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Opposition Objectors Fail to Win Delay on Local  Plan

Published on: 11 Apr, 2019
Updated on: 11 Apr, 2019

The Mayor, Cllr Mike Parsons, reads out the result of the vote on a motion to defer the council’s decision on the Local Plan until after the forthcoming election. It was lost by 14 to 25 votes.

By Rebecca Curley local democracy reporter and Martin Giles

A political fallout over the adoption of Guildford’s Local Plan escalated in the council chamber this week with opposition councillors claiming the decision is being rushed through.

The plan has been seven years in development and an extraordinary meeting is scheduled for April 25 to allow the council to vote on adoption.

But opposition councillors hit out at the timing of the meeting, just a week before local elections on May 2 when there could be new members elected to the council.

At the full council meeting on Tuesday, April 9, councillors from The Independent Alliance tabled a motion to defer the April 25 meeting until after the local elections. They also asked for it to be moved to a bigger venue with more time for members of the public to speak.

An amendment to the motion was also put forward by the Liberal Democrats who wanted an alternative plan to still be considered in the suggested extra time, but that was rejected.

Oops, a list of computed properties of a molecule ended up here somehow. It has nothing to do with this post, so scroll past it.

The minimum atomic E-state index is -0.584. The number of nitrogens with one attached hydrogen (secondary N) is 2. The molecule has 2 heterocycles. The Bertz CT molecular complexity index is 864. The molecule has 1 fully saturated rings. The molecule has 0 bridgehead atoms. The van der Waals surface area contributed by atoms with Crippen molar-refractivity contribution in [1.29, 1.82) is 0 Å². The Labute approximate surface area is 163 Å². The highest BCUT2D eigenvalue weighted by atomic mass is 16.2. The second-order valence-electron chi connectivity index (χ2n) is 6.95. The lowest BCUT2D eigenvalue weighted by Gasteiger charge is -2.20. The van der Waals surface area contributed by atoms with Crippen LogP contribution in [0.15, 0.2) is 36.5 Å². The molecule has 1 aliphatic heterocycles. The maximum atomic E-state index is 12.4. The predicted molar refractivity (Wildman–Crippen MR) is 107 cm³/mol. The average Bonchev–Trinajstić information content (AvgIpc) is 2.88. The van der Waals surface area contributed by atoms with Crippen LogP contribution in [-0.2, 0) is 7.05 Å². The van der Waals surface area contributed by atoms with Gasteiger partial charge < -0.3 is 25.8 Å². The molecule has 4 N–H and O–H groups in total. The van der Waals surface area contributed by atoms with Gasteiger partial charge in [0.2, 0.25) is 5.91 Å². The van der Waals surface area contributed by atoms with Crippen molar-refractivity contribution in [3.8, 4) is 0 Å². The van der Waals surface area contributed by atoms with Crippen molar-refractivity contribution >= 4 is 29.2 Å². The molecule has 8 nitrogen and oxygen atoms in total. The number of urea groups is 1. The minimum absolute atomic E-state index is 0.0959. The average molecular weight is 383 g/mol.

The Local Plan sets out planning policies and identifies how land is used within a local authority area and what will be built. Guildford’s has gone through four formal public consultations and two rounds of inquiry hearings. A report by a planning inspector was published on March 28 concluding the plan is “sound” and “capable of adoption”.

Councillors have to formally adopt the plan and although there is no set time frame for a decision to be made, guidance suggests it must be done quickly, according to GBC’s legal adviser.

Cllr Tony Rooth

Cllr Tony Rooth, of The Independent Alliance said on Tuesday: “We have to get this right as much as we possibly can and that takes time and some consideration.” Such a “major decision” should not be “forced through”, he said.

Backing the deferral motion, Cllr Susan Parker (GGG, Send) questioned whether it was normal to “agree something that is politically sensitive one week before an election when the composition of the council may change”.

Cllr David Reeve

Her party colleague Cllr David Reeve (Clandon & Horsley) argued that the council should not take a decision that would be foisted on the new council in May.

Quoting the local government advice on purdah he said: “Ultimately you must always be guided by the principal of fairness. It is crucial that any decision you take be seen as fair and reasonable by the public and those standing for office. Our public need to be comfortable with the decision we take and I don’t know about every other councillor but certainly the public whom I represent are not happy at all with this decision being rushed through.

Cllr David Goodwin

Cllr David Goodwin (Lib Dem, Onslow) claimed that the Local Plan had become a political issue and for that reason should not be decided in a purdah period. He cited an example of a recent council meeting where a food poverty task group report discussion was delayed until June because it was ‘politically sensitive’.